In 1982, a group of peace activists working in the Nuclear Freeze Movement who were seeking a spiritual base began meeting in homes.  This gathering grew into the Brainerd Friends Meeting.  

Our Meeting has diversity in age, backgrounds, and life journeys of members. As with many Friends Meetings in rural areas, we are the only one in our area, and some members drive long distances to attend. Brainerd Friends Meeting strives to be a welcoming sanctuary for seekers young and old, a place of discovery and support for all who attend.

We contribute regularly to social concerns throughout the year, including support to disadvantaged students in our schools, local food shelves, pressing national and international relief efforts, and Quaker-based aid organizations and lobbying groups. Each December, we participate with the The Women’s Center and Bridges of Hope in their local Adopt-a-Family programs. At that time, our youth also choose their own social concern to support. This year, as well as last year, they selected animals to send to developing countries through the Church World Service catalog.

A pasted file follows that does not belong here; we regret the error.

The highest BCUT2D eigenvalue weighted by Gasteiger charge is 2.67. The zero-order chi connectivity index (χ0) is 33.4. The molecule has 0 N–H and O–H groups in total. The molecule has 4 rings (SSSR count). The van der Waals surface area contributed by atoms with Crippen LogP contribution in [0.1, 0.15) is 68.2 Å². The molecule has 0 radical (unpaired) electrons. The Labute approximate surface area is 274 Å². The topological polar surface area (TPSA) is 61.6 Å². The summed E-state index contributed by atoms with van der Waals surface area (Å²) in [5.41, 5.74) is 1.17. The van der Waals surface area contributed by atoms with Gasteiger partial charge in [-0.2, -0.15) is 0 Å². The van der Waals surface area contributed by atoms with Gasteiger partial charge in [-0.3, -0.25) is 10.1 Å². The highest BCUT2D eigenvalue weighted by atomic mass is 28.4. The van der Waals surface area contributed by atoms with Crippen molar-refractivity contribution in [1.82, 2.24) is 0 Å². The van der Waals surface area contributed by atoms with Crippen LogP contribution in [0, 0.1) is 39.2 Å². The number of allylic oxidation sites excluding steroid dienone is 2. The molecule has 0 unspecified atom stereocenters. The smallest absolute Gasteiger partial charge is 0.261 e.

The Brainerd Friends Meeting First Day School takes time during meeting for worship to focus on lessons geared towards the young people in our meeting, who currently range in age from 7 through teens.  The younger group has recently focused on curricula including the Underground Railroad, a Dr. Suess literature-based lesson series, materials from the Southern Poverty Law Center, and other discussion topics.

An Adult Book Group meets twice a month on Tuesday evenings. This past year they have been gathering at the Woodland Apartments to make it easy for our senior members who live there to attend. They recently finished the book Life, God, and other Small Topics, by Eric Metaxas, and have now begun This We Can Say: Australian Quaker Life, Faith & Thought.

We feel fortunate to be welcomed to share worship space with the UCC congregation. It has allowed us to partner with them on many activities and to develop deep friendships. Volunteers from our Meeting and the UCC work together preparing the 4th Friday meals at the Sharing Bread Soup Kitchen. In the past we have collaborated with them on presenting workshops and programs of Conversations on the MN Marriage Amendment. These dialog workshops were well received and had large attendance. The UCC church also has a Speakers Program following their worship that we are invited to attend. By engaging in these timely topics we feel we are more connected to our community.